U.S. Military Wants Bat Drones With Lasers, Because Life Is Apparently a 'Black Mirror' Episode

The Pentagon wants laser-powered bat drones. Perhaps life really does imitate art.  Getty Images

The Pentagon wants laser-powered bat drones, because we're apparently living in a Black Mirror episode.

Earlier this week, the Department of Defense introduced the Defense Enterprise Science Initiative, a pilot program dedicated to incentivizing collaboration between university and industry teams "with the aim of discovering novel solutions to challenging defense and national security problems."

An announcement regarding the $6 million grant being dedicated to this initiative stated, "The biological study of agile organisms such as bats and flying insects has yielded new insights into complex flight kinematics of systems with a large number of degrees of freedom, and the use of multi-functional flight surface materials."

The statement went on to say that "progress in sensors, optimization and miniaturization of processors, and advances in flight control algorithms have also made it feasible to enable real-time autonomy in a miniature robotic system.

"As a result of these advances, there exists a possibility of creating autonomous unmanned aerial vehicles [drones] that have significant improvements in maneuverability, survivability and stealth over traditional quadcopter or fixed wing designs," the announcement added.

In addition to prioritizing the development of "highly-maneuverable autonomous" drones, the grant announcement also points to "power beaming" as a topic of interest, with possible focus areas including, "innovative power transmission modalities using laser, microwave or other electromagnetic frequencies."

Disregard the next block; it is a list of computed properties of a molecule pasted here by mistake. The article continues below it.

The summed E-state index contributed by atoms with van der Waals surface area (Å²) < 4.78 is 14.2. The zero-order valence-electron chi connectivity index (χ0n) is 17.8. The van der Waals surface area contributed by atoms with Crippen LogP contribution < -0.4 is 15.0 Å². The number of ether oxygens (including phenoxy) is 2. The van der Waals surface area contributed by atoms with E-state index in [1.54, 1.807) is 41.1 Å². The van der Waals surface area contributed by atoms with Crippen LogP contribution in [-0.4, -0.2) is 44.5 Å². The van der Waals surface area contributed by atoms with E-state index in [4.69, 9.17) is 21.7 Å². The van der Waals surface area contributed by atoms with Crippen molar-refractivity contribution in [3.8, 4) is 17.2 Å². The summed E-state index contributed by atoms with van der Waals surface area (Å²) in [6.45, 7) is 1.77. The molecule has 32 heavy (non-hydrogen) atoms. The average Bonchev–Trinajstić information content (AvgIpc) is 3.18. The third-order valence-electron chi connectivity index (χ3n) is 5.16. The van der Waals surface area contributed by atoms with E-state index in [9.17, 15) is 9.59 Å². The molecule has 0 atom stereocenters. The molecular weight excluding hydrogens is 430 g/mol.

In short: The U.S. military seems to believe laser-powered bat drones could prove highly useful compared to the current drones it uses—primarily for surveillance and targeted killings—that are largely constructed based off conventional aircraft designs, especially when it comes to maneuverability and stealth. It also sees "wireless power transmission" (charging up the drone with a laser) as a potential solution to various energy challenges.

Ultimately, the goal of the initiative is to create platforms that "effectively navigate a battlespace and respond to obstacles with minimal intervention from a human pilot," according to the announcement.

It appears the battlefields of the future could very well include swarms of bat drones zigging and zagging through the air. The implications this could have on the world remain to be seen and there's an ongoing debate in the academic and foreign policy community about the potential dangers of robotic warfare. Will robots—or drones—make war more appealing and therefore more likely given they purportedly remove danger for humans? Will autonomous robots eventually turn on humans, as they have in so many science fiction films? These are the types of questions being asked in this fascinating, and important, discussion on such technology.